There are species of shark that are bioluminescent and have evolved ocular structures designed to detect faint light patterns in the deep ocean produced by other bioluminescent sharks that live at depths from 600 to 3,000 feet in the mesopelagic zone where very little sunlight reaches.
These eyes as expected, have visual adaptations optimized for this environment. Julien Claes, the lead authors of a new study notes that “There are about 50 different shark species that are able to produce light”. Given that there are 50 separate bioluminescent species of shark, one might expect some visual system specializations and indeed there are. Everything from higher rod densities to descriptions of bioluminescent specializations used for communication and specialized transparencies in the upper socket of the eye to help adjust illumination.
The authors of this study, Julien M. Claes, Julian C. Partridge, Nathan S. Hart, Eduardo Garza-Gisholt, Hsuan-Ching Ho, Jérôme Mallefet and Shaun P. Collin used a number of approaches including from their abstract: “Light microscopy, stereology-assisted retinal topographic mapping, spectrophotometry and microspectrophotometry to investigate the visual ecology of deep-sea bioluminescent sharks [four etmopterid species (Etmopterus lucifer,E. splendidus, E. spinax and Trigonognathus kabeyai) and one dalatiid species (Squaliolus aliae)]. We highlighted a novel structure, a translucent area present in the upper eye orbit of Etmopteridae, which might be part of a reference system for counterillumination adjustment or acts as a spectral filter for camouflage breaking, as well as several ocular specialisations such as aphakic gaps and semicircular tapeta previously unknown in elasmobranchs. All species showed pure rod hexagonal mosaics with a high topographic diversity. Retinal specialisations, formed by shallow cell density gradients, may aid in prey detection and reflect lifestyle differences; pelagic species display areae centrales while benthopelagic and benthic species display wide and narrow horizontal streaks, respectively. One species (E. lucifer) displays two areae within its horizontal streak that likely allows detection of conspecifics’ elongated bioluminescent flank markings. Ganglion cell topography reveals less variation with all species showing a temporal area for acute frontal binocular vision. This area is dorsally extended in T. kabeyai, allowing this species to adjust the strike of its peculiar jaws in the ventro-frontal visual field. Etmopterus lucifer showed an additional nasal area matching a high rod density area. Peak spectral sensitivities of the rod visual pigments (λmax) fall within the range 484–491 nm, allowing these sharks to detect a high proportion of photons present in their habitat. Comparisons with previously published data reveal ocular differences between bioluminescent and non-bioluminescent deep-sea sharks. In particular, bioluminescent sharks possess higher rod densities, which might provide them with improved temporal resolution particularly useful for bioluminescent communication during social interactions.”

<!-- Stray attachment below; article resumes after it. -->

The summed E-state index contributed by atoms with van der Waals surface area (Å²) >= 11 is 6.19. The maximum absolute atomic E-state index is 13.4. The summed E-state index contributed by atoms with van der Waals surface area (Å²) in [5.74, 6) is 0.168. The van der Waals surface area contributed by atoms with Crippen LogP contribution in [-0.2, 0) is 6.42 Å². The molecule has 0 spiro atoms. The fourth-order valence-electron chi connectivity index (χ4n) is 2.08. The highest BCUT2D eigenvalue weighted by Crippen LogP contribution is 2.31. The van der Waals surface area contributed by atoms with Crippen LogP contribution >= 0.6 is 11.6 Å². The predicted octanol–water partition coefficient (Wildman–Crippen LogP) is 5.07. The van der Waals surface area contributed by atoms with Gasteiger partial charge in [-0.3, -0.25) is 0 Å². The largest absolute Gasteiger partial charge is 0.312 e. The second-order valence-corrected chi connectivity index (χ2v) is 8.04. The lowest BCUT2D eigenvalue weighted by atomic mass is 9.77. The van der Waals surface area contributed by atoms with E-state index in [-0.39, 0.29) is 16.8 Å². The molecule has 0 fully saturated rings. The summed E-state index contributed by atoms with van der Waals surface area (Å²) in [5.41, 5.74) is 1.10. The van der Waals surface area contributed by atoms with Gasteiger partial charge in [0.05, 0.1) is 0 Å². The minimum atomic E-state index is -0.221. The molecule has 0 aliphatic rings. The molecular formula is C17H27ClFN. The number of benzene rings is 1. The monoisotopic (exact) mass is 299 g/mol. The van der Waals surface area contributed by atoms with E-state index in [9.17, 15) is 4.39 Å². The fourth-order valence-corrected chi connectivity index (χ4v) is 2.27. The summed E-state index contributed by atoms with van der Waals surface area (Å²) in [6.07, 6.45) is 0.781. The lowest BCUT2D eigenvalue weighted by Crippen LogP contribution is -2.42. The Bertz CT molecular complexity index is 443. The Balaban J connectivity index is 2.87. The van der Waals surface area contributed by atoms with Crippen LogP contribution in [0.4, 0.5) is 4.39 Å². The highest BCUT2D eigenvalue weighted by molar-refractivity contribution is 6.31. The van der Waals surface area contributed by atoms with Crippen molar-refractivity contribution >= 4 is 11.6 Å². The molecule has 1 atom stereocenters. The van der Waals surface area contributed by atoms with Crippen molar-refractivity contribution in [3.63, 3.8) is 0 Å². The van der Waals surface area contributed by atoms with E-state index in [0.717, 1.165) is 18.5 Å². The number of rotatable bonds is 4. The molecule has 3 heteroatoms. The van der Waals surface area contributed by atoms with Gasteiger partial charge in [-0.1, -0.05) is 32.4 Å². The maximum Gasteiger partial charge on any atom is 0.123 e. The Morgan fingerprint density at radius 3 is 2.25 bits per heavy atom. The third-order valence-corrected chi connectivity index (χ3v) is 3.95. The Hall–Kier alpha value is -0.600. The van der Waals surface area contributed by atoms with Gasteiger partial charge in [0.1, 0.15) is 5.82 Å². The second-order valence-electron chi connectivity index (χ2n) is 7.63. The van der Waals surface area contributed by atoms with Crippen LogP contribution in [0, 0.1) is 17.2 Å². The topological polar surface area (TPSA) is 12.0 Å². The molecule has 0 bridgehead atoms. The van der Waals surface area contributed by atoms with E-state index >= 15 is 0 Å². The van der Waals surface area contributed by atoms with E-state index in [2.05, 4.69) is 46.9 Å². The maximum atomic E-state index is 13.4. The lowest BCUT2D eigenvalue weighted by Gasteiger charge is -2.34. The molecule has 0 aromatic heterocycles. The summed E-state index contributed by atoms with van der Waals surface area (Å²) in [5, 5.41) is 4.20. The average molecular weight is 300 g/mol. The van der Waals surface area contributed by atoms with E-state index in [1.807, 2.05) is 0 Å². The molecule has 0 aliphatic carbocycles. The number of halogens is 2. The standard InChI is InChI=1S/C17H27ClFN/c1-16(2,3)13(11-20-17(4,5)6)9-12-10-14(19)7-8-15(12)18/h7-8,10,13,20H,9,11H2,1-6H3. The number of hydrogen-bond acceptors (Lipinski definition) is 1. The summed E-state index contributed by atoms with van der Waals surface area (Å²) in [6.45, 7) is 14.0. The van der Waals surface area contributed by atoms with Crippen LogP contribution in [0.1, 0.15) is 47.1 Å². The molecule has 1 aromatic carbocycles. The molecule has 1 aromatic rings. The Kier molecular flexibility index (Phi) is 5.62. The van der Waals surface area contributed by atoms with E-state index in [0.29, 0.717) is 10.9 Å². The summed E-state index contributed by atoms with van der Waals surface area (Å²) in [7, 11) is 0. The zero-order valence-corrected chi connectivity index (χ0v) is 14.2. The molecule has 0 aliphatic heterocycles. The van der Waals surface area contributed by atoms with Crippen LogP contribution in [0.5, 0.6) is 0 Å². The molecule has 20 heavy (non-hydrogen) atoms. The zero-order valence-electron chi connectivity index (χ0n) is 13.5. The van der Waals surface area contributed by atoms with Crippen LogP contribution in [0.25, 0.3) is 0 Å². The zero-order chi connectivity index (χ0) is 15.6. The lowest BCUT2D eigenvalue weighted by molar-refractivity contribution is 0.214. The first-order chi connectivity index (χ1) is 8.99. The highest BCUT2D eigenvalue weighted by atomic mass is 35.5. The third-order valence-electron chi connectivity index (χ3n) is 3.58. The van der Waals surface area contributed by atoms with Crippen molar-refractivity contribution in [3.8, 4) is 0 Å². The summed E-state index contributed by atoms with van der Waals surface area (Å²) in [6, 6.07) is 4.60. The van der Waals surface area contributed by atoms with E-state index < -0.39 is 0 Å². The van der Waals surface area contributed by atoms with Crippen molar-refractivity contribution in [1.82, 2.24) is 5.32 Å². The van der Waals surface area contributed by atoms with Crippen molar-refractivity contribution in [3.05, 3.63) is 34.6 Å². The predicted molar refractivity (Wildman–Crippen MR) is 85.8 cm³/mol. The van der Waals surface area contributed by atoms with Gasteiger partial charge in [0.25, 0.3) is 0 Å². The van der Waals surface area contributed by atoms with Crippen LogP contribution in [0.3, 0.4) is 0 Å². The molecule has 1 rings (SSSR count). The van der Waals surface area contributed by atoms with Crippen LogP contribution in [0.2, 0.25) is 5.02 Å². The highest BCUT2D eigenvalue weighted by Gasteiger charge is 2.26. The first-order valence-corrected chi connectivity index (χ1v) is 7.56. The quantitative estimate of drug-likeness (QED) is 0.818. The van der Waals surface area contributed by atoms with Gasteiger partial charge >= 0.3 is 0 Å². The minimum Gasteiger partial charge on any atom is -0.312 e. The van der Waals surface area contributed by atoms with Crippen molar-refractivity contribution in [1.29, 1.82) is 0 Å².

Personally, I would love to get my hands on just a tiny piece of well fixed (in glutaraldehyde) retinas from these sharks.
Image courtesy: Dr. J. Mallefet